Lacombe hits stalemate with CPR

A “stalemate” with Canadian Pacific Railway Ltd. over the upgrades on Hwy 2A has resulted in the City of Lacombe appealing to MLA Ray Prins.

A “stalemate” with Canadian Pacific Railway Ltd. over the upgrades on Hwy 2A has resulted in the City of Lacombe appealing to MLA Ray Prins.

An $18-million joint project between the province and the Lacombe features the total reconstruction of Hwy 2A. It includes widening the road, with the addition of more lanes and turning lanes. The reconstruction, expected to be completed this fall, runs from the north to the south boundaries of Lacombe.

But before the reconstruction can be completed, CPR has to co-ordinate work as three privately-owned track crossings go through Lacombe, according to Mayor Steve Christie.

“CP Rail has been a little less than co-operative,” he said this week.

Christie noted that it has been a struggle getting CPR to work with the province and the construction companies.

“We can’t do our work until CP does their work and they are a large corporation so trying to get things done in a smaller centre isn’t always easy,” the mayor said. CPR operates in six provinces with 23,800 km of track.

Christie noted that they went away from a meeting on Monday with Prins reassured that the MLA for Lacombe-Ponoka would try to work with CPR and his provincial counterparts.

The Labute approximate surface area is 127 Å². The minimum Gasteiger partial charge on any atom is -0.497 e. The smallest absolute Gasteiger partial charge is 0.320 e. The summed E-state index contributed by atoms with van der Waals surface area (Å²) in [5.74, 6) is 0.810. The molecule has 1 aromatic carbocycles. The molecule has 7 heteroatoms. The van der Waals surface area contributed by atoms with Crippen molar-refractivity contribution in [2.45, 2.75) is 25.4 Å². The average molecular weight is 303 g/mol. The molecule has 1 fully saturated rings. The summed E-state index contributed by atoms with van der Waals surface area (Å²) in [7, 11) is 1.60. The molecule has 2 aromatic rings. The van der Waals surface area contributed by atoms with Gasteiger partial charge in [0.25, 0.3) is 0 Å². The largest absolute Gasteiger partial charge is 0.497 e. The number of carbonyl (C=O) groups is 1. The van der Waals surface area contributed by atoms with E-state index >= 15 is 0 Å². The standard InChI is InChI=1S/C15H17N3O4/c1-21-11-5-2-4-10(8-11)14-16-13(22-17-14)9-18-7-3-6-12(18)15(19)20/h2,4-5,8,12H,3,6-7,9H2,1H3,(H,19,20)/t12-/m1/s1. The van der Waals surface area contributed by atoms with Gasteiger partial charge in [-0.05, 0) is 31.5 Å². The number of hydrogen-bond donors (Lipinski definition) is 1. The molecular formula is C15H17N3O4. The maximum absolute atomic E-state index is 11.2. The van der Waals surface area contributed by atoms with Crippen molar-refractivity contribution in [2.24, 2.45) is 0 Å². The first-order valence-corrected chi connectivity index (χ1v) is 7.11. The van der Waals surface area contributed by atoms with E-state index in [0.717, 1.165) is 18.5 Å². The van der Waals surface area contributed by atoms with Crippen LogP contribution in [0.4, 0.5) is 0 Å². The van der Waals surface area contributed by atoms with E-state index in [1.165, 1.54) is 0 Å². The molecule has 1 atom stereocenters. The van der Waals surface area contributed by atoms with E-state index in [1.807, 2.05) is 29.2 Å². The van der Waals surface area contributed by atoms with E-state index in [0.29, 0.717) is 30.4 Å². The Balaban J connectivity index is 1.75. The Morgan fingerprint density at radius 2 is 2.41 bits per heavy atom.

“I’m going to find out if there are ongoing concerns,” Prins said later.

“Anytime you have a city like Lacombe that has been built on the route of a railroad, you are always going to have these problems.

“The railroad has been here for a 100 years but with the increasing traffic, we need to find a solution,” Prins added.

The project requires CPR to move signals to accommodate a turning lane but this work was deferred, said Kevin Hrysak of CPR media relations.

“We experienced some supply chain issues with one of our contractors and had to defer the work of moving these signals to this year,” he said by email.

“We continue to work with Lacombe on any concerns they have and will continue to work constructively with them until this project is complete.”

In late 2009, the City of Lacombe signed an agreement with the province that outlined the reconstruction of Hwy 2A — something the city hoped to do for over 25 years, Christie said.

After the reconstruction of Hwy 2A is completed, the city will take ownership of numbered highways within its boundaries.

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